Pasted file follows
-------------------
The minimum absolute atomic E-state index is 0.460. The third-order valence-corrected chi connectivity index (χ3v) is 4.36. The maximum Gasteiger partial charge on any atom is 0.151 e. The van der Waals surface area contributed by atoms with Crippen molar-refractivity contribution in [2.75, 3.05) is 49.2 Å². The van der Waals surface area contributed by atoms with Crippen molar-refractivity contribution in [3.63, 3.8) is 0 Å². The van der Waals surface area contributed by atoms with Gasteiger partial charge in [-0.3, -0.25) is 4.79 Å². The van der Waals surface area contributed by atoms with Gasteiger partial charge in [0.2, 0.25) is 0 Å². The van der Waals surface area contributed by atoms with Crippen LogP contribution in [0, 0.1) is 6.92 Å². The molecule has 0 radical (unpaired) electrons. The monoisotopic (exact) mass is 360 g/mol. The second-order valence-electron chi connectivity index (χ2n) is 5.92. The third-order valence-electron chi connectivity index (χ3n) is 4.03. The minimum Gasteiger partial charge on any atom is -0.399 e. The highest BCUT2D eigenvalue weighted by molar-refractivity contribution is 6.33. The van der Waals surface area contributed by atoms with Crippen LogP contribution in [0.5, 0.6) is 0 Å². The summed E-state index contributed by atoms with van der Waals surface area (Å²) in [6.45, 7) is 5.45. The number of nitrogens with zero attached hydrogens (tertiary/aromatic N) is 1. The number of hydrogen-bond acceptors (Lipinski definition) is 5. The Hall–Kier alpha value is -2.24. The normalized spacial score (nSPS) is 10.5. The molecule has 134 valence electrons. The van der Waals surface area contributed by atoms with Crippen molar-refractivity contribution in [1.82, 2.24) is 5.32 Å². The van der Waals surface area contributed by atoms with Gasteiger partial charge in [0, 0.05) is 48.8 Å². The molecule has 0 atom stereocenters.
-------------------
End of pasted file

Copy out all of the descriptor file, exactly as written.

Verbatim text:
The minimum absolute atomic E-state index is 0.460. The third-order valence-corrected chi connectivity index (χ3v) is 4.36. The maximum Gasteiger partial charge on any atom is 0.151 e. The van der Waals surface area contributed by atoms with Crippen molar-refractivity contribution in [2.75, 3.05) is 49.2 Å². The van der Waals surface area contributed by atoms with Crippen molar-refractivity contribution in [3.63, 3.8) is 0 Å². The van der Waals surface area contributed by atoms with Gasteiger partial charge in [-0.3, -0.25) is 4.79 Å². The van der Waals surface area contributed by atoms with Gasteiger partial charge in [0.2, 0.25) is 0 Å². The van der Waals surface area contributed by atoms with Crippen LogP contribution in [0, 0.1) is 6.92 Å². The molecule has 0 radical (unpaired) electrons. The monoisotopic (exact) mass is 360 g/mol. The second-order valence-electron chi connectivity index (χ2n) is 5.92. The third-order valence-electron chi connectivity index (χ3n) is 4.03. The minimum Gasteiger partial charge on any atom is -0.399 e. The highest BCUT2D eigenvalue weighted by molar-refractivity contribution is 6.33. The van der Waals surface area contributed by atoms with Crippen LogP contribution in [0.5, 0.6) is 0 Å². The summed E-state index contributed by atoms with van der Waals surface area (Å²) in [6.45, 7) is 5.45. The number of nitrogens with zero attached hydrogens (tertiary/aromatic N) is 1. The number of hydrogen-bond acceptors (Lipinski definition) is 5. The Hall–Kier alpha value is -2.24. The normalized spacial score (nSPS) is 10.5. The molecule has 134 valence electrons. The van der Waals surface area contributed by atoms with Crippen molar-refractivity contribution in [1.82, 2.24) is 5.32 Å². The van der Waals surface area contributed by atoms with Gasteiger partial charge in [0, 0.05) is 48.8 Å². The molecule has 0 atom stereocenters.